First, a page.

Local conservative politician and coffeeshop owner Michael Veling sits at the bar in his coffeeshop in the center of Amsterdam.
On Friday, a Dutch judge upheld the nationwide ban preventing foreign tourists from buying and smoking marijuana in the Netherlands' notorious coffee shops.
Starting May 1, Amsterdam, capital of Netherlands and "pot tourism," will require coffee shops to issue "grass or weed passes" for Dutch citizens.
The law will take effect in three southern provinces and then be rolled out across the entire country next year.
The ban defies the Dutch country's "gedoogbeleid," or tolerance policy.
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Since 1976, the Netherlands has turned a blind eye to the buying and selling of marijuana, also called cannabis.
Marijuana is considered an illegal substance in the Netherlands but has been relatively decriminalized by the police, who generally overlook possession of less than five grams, reports the BBC.
The ban was enacted after several southern cities complained about increased levels of drug-related crimes.
According to The Telegraph, the Dutch government has also become aggravated with the influx of tourists, especially Britain's youth, traveling to the Netherlands solely to smoke marijuana, consumption of which is strictly prohibited in their home countries.
However, critics of the ban argue that it will only increase the number of drug-related crimes as tourists will be pushed to purchase their marijuana from illegal distributors.
"This is not good for Amsterdam, because we are not prone to the kinds of criminal activities around coffee shops that are going on in the south of Holland," said Michael Veling, owner of 420 Café.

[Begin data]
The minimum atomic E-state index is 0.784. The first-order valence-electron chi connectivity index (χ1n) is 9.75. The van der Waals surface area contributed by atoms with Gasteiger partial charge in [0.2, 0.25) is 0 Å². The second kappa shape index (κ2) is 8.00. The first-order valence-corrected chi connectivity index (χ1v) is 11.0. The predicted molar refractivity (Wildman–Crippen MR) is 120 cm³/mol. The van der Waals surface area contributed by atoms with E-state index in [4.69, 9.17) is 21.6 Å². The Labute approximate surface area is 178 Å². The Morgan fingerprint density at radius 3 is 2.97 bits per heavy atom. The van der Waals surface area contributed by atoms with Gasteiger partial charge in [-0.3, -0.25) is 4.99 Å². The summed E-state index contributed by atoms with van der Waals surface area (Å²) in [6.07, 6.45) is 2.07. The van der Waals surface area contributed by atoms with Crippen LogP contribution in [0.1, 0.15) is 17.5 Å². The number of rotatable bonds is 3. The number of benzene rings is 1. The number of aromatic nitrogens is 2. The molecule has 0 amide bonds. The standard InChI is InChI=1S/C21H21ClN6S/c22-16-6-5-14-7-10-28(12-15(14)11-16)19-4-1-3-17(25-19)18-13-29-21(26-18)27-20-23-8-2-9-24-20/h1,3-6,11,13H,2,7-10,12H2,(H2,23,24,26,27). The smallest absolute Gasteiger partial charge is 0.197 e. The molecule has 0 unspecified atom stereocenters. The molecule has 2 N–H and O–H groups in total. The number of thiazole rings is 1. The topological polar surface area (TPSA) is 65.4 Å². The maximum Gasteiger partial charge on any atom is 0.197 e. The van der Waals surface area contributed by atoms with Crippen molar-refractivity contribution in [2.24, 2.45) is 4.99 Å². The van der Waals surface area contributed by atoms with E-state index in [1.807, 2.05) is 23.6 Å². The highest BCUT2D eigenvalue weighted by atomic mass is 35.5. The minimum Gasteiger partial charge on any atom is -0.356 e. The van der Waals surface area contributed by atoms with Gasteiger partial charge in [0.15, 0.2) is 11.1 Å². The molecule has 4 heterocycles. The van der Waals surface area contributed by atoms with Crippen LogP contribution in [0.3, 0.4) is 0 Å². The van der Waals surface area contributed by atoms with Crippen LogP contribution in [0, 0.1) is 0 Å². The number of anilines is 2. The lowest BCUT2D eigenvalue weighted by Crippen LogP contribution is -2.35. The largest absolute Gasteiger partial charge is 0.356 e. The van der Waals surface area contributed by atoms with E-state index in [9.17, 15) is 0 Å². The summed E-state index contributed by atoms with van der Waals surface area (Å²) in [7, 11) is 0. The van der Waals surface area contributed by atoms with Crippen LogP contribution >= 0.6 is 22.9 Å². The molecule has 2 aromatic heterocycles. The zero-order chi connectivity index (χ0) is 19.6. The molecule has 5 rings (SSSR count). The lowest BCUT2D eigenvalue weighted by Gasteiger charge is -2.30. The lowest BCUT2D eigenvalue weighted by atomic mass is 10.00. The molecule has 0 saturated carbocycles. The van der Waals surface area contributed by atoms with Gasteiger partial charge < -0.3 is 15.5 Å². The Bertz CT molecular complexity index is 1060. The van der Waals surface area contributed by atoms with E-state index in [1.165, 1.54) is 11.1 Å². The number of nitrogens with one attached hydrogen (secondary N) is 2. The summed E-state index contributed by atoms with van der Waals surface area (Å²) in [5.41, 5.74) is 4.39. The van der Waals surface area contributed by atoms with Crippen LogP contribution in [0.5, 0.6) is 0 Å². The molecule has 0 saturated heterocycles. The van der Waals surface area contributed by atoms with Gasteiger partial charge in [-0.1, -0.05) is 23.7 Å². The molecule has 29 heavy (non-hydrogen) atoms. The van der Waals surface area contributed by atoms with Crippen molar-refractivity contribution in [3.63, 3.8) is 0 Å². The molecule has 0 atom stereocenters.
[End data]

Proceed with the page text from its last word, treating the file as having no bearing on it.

"We have tourists that just want to have a smoke. If they're not going to get it, they will ask Dutch people who actually have a pass for the coffee shop to buy it. Or they fall in hands of the illegal street sellers," Veling told the Washington Post.
Lawyers defending the Netherlands' cannabis cafes, numbering around 700 nationwide, have made the case that selling marijuana to Dutch citizens, but not to foreign tourists, is in fact discrimination, which makes the ban illegal, reports the Washington Post.
"This is a bad decision not only for the foreigners who can be discriminated against now, but also for the image of the Netherlands in other countries. We are not a free country anymore because our government asks us to discriminate" Maurice Veldman, a café owner and attorney for a group of cafes protesting the ban, told the Washington Post.
The lawyers plan to appeal the case immediately.
The ban can expect fierce resistance as groups of café owners have promised to ignore the ban, risking arrest.
The mayor of Amsterdam is also opposed to the ban.
The nationwide ban preventing foreigners to smoke marijuana will most likely hit the Netherlands' tourism industry hard.
"It is going to cost me 90 percent of my turnover," Michael Veling also told the BBC, "That is a very good reason for anyone to oppose any plan."
However, crime would not appear to be a major problem in Holland.
In September 2010, the Dutch government said it would close eight prisons because there were simply not enough convicted criminals to fill them.
At that time, the Netherlands had the capacity to hold 14,000 prisoners, while the inmate population totalled 12,000 – reflecting plunging crime rates. Given the country's population amounted to about 16.6 million, only 0.07 percent were locked up. In contrast, the comparable British rate was 0.15 percent, more than double.
Presumably, the greater rate of incarceration in the UK reflected the British court system's prosecution of cannabis dealers and users.
This article is copyrighted by International Business Times, the business news leader